This volume provides a comprehensive overview of Nathaniel Hawthorne and demonstrates why he continues to be a critically significant figure in American literature. The first section focuses on Hawthorne's interest in and knowledge of past (Puritan and colonial) and contemporary nineteenth-century history (women's, African American, Native American) as the inspiration for his writings and the source of his literary success. The second section explores his fascination with social history and popular culture by examining topics as mesmerism, utopian life styles, theatrical performances, and artistic innovations. The third section looks at how Hawthorne succeeded and excelled in the literary marketplace, as an author of children's literature, literary sketches, and historical romances. In the fourth section, Hawthorne's literary precursors, peers, colleagues, and successors are analyzed. In the final section, Hawthorne's attachment to family, nature, and home is examined as the source of creative inspiration and philosophical questing.
Table of Contents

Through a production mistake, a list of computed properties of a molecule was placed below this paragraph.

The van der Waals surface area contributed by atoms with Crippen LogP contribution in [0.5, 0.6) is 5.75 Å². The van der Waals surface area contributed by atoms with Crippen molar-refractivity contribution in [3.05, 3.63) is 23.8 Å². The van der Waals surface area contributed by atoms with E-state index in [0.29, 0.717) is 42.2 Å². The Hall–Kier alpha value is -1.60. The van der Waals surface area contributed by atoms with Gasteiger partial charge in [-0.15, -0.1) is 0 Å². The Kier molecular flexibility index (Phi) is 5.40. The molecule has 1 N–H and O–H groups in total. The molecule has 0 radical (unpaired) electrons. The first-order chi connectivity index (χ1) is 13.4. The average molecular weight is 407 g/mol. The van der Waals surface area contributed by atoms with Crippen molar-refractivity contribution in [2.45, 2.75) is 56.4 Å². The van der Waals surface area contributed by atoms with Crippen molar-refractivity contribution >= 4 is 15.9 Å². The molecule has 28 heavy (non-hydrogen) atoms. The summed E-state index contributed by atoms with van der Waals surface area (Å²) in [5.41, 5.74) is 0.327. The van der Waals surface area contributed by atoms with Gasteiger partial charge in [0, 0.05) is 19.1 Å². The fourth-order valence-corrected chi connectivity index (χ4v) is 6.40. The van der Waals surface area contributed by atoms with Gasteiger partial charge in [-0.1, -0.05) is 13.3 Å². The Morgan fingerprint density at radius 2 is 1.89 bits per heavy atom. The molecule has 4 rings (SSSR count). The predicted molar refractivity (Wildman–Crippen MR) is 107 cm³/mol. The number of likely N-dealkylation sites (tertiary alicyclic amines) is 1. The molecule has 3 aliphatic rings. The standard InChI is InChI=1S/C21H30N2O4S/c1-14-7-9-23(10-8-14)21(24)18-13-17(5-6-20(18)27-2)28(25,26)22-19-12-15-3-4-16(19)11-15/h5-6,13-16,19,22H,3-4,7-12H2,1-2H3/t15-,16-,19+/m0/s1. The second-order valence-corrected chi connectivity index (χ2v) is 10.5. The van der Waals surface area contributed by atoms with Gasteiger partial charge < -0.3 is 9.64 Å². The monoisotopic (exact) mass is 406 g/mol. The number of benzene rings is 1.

Introduction: cultural contexts Monika Elbert; Part I. Hawthorne and History: 1. Puritan themes Michael Colacurcio; 2. American Revolution Derek Pacheco; 3. Native American presence Laura L. Mielke; 4. Slavery and the Civil War Larry J. Reynolds; 5. Race and ethnicity Leonardo Buonomo; 6. Capitalism and social class Joel Pfister; 7. Women's Rights Movement Nancy Sweet; 8. Religion Martin Kevorkian; Part II. Popular Culture and Social Movements: 9. Utopianism Evert Jan van Leeuwen; 10. Mesmerism and other pseudo-sciences Samuel Coale; 11. Urban landscapes Ellen Weinauer; 12. Gender roles David Greven; 13. Melodrama and drama Margaret Jay Jessee; 14. Visual arts Susan S. Williams; 15. Cinematic adaptations Kristen Boudreau; Part III. Hawthorne and the Literary Marketplace: 16. Print culture Lesley Ginsberg; 17. American Magazine of Useful and Entertaining Knowledge David Cody; 18. Literary sketches Kristie Hamilton; 19. Children's literature Laura Laffrado; 20. Romance genre Leland S. Person; 21. The unfinished romances Magnus Ullén; Part IV. Hawthorne and Literary Traditions: 22. Romantic predecessors Michael Cody; 23. Hawthorne and Poe Richard Kopley; 24. Hawthorne and Melville Les Harrison; 25. Transcendentalism Jonathan Murphy; 26. Sentiment and sentimentality Marianne Noble; 27. Gothic fiction Alfred Bendixen; 28. Science fiction Jeffrey Andrew Weinstock; 29. Transnationalism and magical realism Ricardo Miguel-Alfonso; Part V. Family and Place: 30. Marriage Patricia Valenti; 31. Hawthorne's biographers Frederick Newberry; 32. Natural landscapes Steven Petersheim; 33. Salem, Bowdoin, and Concord Melissa McFarland Pennell; 34. Hawthorne in England James Hewitson; 35. Hawthorne in Italy Rita Bode; Further reading; Index.